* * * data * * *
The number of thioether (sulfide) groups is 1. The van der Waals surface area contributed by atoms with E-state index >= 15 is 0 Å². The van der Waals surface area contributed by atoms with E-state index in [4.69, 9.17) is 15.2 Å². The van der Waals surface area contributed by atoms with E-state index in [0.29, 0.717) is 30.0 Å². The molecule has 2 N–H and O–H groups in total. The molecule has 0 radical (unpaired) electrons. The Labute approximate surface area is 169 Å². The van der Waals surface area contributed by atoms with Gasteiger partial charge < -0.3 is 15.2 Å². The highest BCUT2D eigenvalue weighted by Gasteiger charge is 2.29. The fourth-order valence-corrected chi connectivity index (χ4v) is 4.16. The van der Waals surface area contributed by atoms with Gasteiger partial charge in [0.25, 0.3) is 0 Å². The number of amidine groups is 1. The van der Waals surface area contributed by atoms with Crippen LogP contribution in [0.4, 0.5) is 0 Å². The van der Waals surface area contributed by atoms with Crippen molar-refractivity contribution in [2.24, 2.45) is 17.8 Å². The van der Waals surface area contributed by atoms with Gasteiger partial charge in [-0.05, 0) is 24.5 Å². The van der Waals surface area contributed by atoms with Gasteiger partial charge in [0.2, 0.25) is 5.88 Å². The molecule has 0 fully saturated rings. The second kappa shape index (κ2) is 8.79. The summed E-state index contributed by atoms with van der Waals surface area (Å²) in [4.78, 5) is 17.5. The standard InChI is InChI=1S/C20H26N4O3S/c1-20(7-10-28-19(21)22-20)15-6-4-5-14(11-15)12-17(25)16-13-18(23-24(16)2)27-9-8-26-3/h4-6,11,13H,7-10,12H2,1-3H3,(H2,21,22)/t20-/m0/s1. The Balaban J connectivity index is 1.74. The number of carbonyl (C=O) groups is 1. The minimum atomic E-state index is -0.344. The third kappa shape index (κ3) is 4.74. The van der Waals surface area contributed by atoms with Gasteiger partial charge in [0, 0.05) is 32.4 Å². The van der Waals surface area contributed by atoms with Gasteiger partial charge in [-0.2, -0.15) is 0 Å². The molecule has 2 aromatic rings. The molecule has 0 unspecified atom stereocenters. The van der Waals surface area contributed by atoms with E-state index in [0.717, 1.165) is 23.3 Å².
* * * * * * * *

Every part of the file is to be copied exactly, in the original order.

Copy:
The number of thioether (sulfide) groups is 1. The van der Waals surface area contributed by atoms with E-state index >= 15 is 0 Å². The van der Waals surface area contributed by atoms with E-state index in [4.69, 9.17) is 15.2 Å². The van der Waals surface area contributed by atoms with E-state index in [0.29, 0.717) is 30.0 Å². The molecule has 2 N–H and O–H groups in total. The molecule has 0 radical (unpaired) electrons. The Labute approximate surface area is 169 Å². The van der Waals surface area contributed by atoms with Gasteiger partial charge < -0.3 is 15.2 Å². The highest BCUT2D eigenvalue weighted by Gasteiger charge is 2.29. The fourth-order valence-corrected chi connectivity index (χ4v) is 4.16. The van der Waals surface area contributed by atoms with Gasteiger partial charge in [0.25, 0.3) is 0 Å². The number of amidine groups is 1. The van der Waals surface area contributed by atoms with Crippen LogP contribution in [0.4, 0.5) is 0 Å². The van der Waals surface area contributed by atoms with Crippen molar-refractivity contribution in [2.24, 2.45) is 17.8 Å². The van der Waals surface area contributed by atoms with Gasteiger partial charge in [-0.05, 0) is 24.5 Å². The van der Waals surface area contributed by atoms with Gasteiger partial charge in [0.2, 0.25) is 5.88 Å². The molecule has 0 fully saturated rings. The second kappa shape index (κ2) is 8.79. The summed E-state index contributed by atoms with van der Waals surface area (Å²) in [4.78, 5) is 17.5. The standard InChI is InChI=1S/C20H26N4O3S/c1-20(7-10-28-19(21)22-20)15-6-4-5-14(11-15)12-17(25)16-13-18(23-24(16)2)27-9-8-26-3/h4-6,11,13H,7-10,12H2,1-3H3,(H2,21,22)/t20-/m0/s1. The Balaban J connectivity index is 1.74. The number of carbonyl (C=O) groups is 1. The minimum atomic E-state index is -0.344. The third kappa shape index (κ3) is 4.74. The van der Waals surface area contributed by atoms with Gasteiger partial charge in [0, 0.05) is 32.4 Å². The van der Waals surface area contributed by atoms with Gasteiger partial charge in [-0.2, -0.15) is 0 Å². The molecule has 2 aromatic rings. The molecule has 0 unspecified atom stereocenters. The van der Waals surface area contributed by atoms with E-state index in [0.717, 1.165) is 23.3 Å².